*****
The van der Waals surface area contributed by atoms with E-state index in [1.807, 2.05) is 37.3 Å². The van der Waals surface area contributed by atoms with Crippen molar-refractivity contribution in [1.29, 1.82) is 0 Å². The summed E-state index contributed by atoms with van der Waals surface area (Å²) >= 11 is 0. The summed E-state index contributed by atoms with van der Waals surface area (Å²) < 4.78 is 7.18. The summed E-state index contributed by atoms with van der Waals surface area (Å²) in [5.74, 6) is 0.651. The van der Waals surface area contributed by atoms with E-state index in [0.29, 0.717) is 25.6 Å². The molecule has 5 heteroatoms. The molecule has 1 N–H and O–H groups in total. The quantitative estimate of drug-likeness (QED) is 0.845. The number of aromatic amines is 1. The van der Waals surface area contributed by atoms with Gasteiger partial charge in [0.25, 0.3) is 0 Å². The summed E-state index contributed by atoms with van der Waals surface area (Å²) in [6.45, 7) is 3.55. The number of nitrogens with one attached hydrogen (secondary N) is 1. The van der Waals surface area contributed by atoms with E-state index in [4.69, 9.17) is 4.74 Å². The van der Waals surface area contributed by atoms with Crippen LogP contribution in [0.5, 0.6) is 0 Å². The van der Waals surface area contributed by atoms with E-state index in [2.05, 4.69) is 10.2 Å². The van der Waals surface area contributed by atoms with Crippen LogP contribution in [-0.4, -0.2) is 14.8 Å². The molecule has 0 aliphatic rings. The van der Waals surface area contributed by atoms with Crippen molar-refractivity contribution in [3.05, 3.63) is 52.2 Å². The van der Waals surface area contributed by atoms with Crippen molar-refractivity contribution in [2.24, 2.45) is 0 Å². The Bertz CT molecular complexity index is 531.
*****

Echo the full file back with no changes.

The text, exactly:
The van der Waals surface area contributed by atoms with E-state index in [1.807, 2.05) is 37.3 Å². The van der Waals surface area contributed by atoms with Crippen molar-refractivity contribution in [1.29, 1.82) is 0 Å². The summed E-state index contributed by atoms with van der Waals surface area (Å²) >= 11 is 0. The summed E-state index contributed by atoms with van der Waals surface area (Å²) < 4.78 is 7.18. The summed E-state index contributed by atoms with van der Waals surface area (Å²) in [5.74, 6) is 0.651. The van der Waals surface area contributed by atoms with E-state index in [0.29, 0.717) is 25.6 Å². The molecule has 5 heteroatoms. The molecule has 1 N–H and O–H groups in total. The quantitative estimate of drug-likeness (QED) is 0.845. The number of aromatic amines is 1. The van der Waals surface area contributed by atoms with Gasteiger partial charge in [0.25, 0.3) is 0 Å². The summed E-state index contributed by atoms with van der Waals surface area (Å²) in [6.45, 7) is 3.55. The number of nitrogens with one attached hydrogen (secondary N) is 1. The van der Waals surface area contributed by atoms with E-state index in [4.69, 9.17) is 4.74 Å². The van der Waals surface area contributed by atoms with Crippen LogP contribution in [0.5, 0.6) is 0 Å². The van der Waals surface area contributed by atoms with E-state index in [2.05, 4.69) is 10.2 Å². The van der Waals surface area contributed by atoms with Crippen LogP contribution in [-0.4, -0.2) is 14.8 Å². The molecule has 0 aliphatic rings. The van der Waals surface area contributed by atoms with Crippen molar-refractivity contribution in [3.05, 3.63) is 52.2 Å². The van der Waals surface area contributed by atoms with Crippen molar-refractivity contribution in [2.24, 2.45) is 0 Å². The Bertz CT molecular complexity index is 531.